Accessibility hacks, mobility aids, and tips (Part 1 of 3)

Written by Paul Shay
Groton, Massachusetts

I am one of the lucky, late-onset FSHers: diagnosed at age 57, now 71. As my progression has been relatively slow over those 14 years, I have incorporated a number of adaptive devices and techniques that I can share with you. Since my wife and I are still working, we have been fortunate enough to have the resources to try out a number of products.

As I am mostly affected in my shoulders, biceps, and quads, my issues revolve primarily around climbing stairs, reaching high and low, and getting up from a seated position.

For those challenges, here are a number of things and tricks I’ve found useful:

Pneumatic Clam-Shell Seat Lift. This device is adjustable for its user’s weight and has modest padding. It allows me to sit at my desk for hours at a time, and gives a gentle boost when getting out of the chair.

Toilevator. This is a sturdy plastic platform onto which your toilet mounts. It comes with all necessary mounting hardware and seals, raising toilet seating height an additional four inches.

Half-Steps. We have a garage with one step up to the porch, and inside, a single step from the entry area to the main level of the house. When these became an issue, I Half-step block of woodtried plastic half-steps purchased online. They proved the concept and did help, but were fairly expensive and yet did not last long. Our son then built a couple of rectangular boxed platforms of the same height using quality hardwood. After staining them, he added 3M non-skid strips for traction.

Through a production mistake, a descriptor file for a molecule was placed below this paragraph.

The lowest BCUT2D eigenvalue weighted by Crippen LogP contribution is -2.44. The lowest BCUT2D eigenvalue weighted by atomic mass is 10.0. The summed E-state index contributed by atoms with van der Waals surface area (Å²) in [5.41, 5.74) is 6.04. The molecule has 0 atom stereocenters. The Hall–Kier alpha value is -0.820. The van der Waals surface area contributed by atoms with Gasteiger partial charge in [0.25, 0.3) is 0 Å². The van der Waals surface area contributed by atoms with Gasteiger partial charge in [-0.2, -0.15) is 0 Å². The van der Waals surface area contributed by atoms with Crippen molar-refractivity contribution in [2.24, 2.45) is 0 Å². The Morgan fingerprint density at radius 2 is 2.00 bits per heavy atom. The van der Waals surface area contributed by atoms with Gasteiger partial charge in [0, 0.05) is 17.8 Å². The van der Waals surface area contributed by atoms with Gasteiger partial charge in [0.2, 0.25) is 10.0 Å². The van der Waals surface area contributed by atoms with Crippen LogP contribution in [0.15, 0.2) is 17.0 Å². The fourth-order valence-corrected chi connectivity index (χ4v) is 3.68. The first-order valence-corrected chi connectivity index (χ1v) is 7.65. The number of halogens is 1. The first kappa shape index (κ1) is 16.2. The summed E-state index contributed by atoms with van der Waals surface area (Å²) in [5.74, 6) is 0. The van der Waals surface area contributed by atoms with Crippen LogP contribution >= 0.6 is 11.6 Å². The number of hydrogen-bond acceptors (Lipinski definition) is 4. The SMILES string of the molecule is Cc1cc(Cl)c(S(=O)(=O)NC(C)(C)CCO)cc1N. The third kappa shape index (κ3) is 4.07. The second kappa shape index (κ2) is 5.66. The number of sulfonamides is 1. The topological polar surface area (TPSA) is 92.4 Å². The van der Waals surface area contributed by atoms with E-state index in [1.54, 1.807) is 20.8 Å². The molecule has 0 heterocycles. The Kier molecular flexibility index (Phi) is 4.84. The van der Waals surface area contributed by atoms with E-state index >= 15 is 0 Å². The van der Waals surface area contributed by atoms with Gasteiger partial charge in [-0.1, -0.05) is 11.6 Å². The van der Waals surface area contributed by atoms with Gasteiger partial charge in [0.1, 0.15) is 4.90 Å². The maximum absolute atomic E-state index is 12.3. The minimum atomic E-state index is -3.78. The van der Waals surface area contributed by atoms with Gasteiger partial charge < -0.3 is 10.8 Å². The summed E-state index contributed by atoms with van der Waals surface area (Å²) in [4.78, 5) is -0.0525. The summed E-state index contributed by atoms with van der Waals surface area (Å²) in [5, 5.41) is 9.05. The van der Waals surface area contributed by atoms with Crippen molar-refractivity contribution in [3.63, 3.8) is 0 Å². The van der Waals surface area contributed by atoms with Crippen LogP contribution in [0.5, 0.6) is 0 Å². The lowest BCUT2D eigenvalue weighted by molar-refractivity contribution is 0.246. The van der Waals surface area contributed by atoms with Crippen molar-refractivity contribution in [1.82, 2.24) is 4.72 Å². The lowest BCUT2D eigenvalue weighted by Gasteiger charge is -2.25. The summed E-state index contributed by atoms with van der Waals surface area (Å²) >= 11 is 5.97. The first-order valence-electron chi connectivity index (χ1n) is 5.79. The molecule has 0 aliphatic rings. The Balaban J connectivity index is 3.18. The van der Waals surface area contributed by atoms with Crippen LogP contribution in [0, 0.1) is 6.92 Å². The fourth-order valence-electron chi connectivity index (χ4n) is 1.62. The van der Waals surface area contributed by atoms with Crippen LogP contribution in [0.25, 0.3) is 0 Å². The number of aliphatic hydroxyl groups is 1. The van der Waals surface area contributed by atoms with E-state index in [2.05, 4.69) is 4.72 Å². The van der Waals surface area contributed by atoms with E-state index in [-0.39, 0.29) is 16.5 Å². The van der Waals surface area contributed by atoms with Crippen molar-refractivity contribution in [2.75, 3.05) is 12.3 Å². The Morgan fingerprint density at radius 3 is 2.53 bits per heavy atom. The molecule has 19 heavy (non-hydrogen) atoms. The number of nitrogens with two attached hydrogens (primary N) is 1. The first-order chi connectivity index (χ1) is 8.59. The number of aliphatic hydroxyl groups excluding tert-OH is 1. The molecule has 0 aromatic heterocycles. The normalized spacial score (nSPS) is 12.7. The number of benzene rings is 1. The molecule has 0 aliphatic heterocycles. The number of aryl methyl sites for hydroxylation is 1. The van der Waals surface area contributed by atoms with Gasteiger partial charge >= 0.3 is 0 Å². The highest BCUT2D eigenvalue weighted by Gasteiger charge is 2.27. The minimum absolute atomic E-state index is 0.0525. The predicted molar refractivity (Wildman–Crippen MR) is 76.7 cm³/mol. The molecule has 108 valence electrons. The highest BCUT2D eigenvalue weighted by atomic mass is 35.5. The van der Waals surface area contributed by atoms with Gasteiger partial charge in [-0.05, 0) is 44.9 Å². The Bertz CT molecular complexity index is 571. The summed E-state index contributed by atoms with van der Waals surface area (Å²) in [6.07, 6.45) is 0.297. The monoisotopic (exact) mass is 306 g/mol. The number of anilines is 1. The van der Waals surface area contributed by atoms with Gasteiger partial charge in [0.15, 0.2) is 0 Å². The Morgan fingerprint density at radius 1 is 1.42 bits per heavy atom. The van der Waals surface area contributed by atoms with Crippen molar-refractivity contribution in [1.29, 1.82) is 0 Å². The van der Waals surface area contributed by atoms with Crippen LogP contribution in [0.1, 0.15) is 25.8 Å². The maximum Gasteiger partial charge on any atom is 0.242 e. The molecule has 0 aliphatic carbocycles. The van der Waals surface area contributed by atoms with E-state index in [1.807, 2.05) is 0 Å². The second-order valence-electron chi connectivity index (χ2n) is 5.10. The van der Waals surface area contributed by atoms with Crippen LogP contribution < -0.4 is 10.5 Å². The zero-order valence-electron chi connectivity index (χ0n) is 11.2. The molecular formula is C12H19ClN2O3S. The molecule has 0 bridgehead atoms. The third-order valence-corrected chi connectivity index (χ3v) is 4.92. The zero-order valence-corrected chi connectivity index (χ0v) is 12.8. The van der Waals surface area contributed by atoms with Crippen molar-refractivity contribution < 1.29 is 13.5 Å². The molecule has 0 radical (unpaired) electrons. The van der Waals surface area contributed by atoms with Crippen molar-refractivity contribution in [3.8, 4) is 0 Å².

For travel, we bought a 12-inch square stepstool and cut the legs off to bring the height down to that of our household half-steps. It fits easily in a suitcase or carry-on, and takes up minimal space.

Otherwise, one of my early purchases was a cane with a small half-step attached to the base. In conjunction with my normal cane, most steps and stairs are now doable thanks to this device.

5 thoughts on “Accessibility hacks, mobility aids, and tips (Part 1 of 3)

    1. Kathryn Puzzanghera Post author

      Judith, thanks for commenting! We haven’t posted parts II and III yet. I’m glad you like the series!

      Reply
  1. Robert Shonk

    Thanks for sharing. As a fellow FSHer diagnosed in his 50s and now in my 70s I had to discover on my own most of the hacks that you also discovered. Portable thick foam cushions helped raise seat levels so I could get out of various chairs. I use an outdoor bar chair in the shower. I had grab bars installed in many places. If I got stuck in a couch I found that if I could get a leg up on the arm of the couch I could often then stand up from there. I found walking in zig-zag fashion was useful in going up a hill.

    Reply
    1. Kathryn Puzzanghera Post author

      Robert, I’m glad to hear that you’ve found some tricks that help make things a little easier for you. Let us know if you’d like us to send you any of our brochures. Don’t hesitate to reach out if we can help!

      Reply
  2. Diann House

    Have been searching for something like the half step cane, just never knew what to call it. Thanks for the tip. Have one ordered.

    Reply

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